Job Posting – Literacy and Numeracy Facilitator


TLW-logo-CMYK

Occasionally, I post or repost jobs relating to the adult literacy and numeracy education sector. Here’s a good one.

My friends at The Learning Wave are looking for LN Facilitators. They’re a great bunch to work for. I know as I’ve worked with them on the professional development side of things for just a little under 10 years.

If you’re a graduate of the NCALNE (Voc) or NZCALNE (Voc) and you’re looking for interesting work that combines adult literacy and numeracy with business outcomes then you should apply.

The Learning Wave have a very open mind about the location of facilitators and ways of engaging with them… What they’re after is trainers with the “X” factor. I know that applies to many of our graduates.

Because of the growth that they have forecasted, they may also be interested in people working as associates in other major facets such as leadership, health and safety leadership or learning design.

There’s a generic email address for enquiries here: roles@thelearningwave.com if you want to send a CV or bio and areas of interest.

The full job ad is here on Seek. And I’ve pasted it in below as well.


The Learning Wave are seeking people who have:

  • the empathy and patience required to work with diverse groups of learners within a team committed to the delivery of high-quality personal and business learning outcomes
  • relevant and engaging front-line, adult learning delivery skills and experience
  • the ability to support learners on a journey that is linked to business outcomes
  • a qualification such as the National Certificate in Adult Literacy and Numeracy or its equivalent.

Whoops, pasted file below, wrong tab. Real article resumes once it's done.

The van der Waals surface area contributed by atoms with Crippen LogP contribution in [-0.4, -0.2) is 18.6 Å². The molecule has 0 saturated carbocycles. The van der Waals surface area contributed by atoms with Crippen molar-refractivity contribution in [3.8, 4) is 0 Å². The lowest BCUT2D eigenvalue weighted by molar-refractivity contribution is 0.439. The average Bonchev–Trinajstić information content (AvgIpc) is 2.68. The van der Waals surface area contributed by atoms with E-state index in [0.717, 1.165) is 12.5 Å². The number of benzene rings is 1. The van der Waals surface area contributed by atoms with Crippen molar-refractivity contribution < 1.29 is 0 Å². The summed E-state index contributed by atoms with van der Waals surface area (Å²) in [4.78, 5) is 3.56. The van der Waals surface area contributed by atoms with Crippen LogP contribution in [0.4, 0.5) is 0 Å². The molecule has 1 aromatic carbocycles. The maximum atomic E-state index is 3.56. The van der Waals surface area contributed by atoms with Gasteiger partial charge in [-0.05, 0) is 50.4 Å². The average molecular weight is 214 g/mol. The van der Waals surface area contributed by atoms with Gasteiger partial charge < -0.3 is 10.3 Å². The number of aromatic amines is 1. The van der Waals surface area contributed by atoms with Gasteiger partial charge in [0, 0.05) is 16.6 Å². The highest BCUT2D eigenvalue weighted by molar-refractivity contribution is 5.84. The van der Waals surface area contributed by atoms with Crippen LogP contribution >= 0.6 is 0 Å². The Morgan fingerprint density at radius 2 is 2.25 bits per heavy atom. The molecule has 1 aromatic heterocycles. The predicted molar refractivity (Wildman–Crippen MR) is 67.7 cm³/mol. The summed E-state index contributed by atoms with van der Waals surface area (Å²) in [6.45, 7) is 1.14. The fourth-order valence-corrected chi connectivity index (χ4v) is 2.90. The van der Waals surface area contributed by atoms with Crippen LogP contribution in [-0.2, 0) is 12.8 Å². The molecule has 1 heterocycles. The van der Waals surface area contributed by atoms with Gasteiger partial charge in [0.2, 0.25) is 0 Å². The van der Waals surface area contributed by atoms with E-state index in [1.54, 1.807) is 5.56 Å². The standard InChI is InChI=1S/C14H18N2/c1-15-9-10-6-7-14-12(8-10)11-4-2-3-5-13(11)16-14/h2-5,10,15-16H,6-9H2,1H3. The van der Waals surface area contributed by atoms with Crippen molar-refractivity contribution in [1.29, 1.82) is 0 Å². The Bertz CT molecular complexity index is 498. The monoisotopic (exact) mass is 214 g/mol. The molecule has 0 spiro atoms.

You will be working as an associate of The Learning Wave to deliver integrated workplace literacy and numeracy programmes to a number of our business clients.

You will deliver learning programmes on-site to small groups (typically 6-9 learners). The programmes are tailored to meet the specific business requirements of our clients and their employees. You will have varied hours and work locations that will be throughout New Zealand, depending on the client’s programme and worksites.

You need to have a good understanding and experience of facilitating adult literacy and numeracy programmes in workplaces. You must be eligible to work in NZ to apply for this role. If you’re the right person, we can discuss whether this is a contractor or full-time role.

About The Learning Wave:

The Learning Wave is one of the largest government-funded workplace literacy and numeracy providers in New Zealand. Operating since 2005, we have worked with many organisations throughout New Zealand to integrate workplace literacy and numeracy skills into organisational change programmes. We have some exciting opportunities to grow our business in 2018 and need to make sure we have the right team of facilitators who can deliver to our clients.

Please send your covering letter and CV by Monday 16th October 2017.

10 reasons why your adult education & training course has to go online or die a horrible death


RIP Ed

It’s the economics stupid…! That’s my conclusion to myself at least.

  1. Education is expensive. This is because of high fixed costs like buildings, resources, managers, teachers. The technology for online education is now cheap.
  2. Educational bureaucracies are firing the middle layer of managers. In fact, traditional bureaucracies of any kind are firing the entire middle class. This isn’t an original idea to me. Just have a look around. If you are a middle class manager in some kind of bureaucracy you’d better start looking for a better job. Basically, you have three options. One is to look for a hopefully more secure job doing more or less the same thing once you get fired or restructured. The other is to become an entrepreneur of some kind. Or you can look forward to joining the under-employed.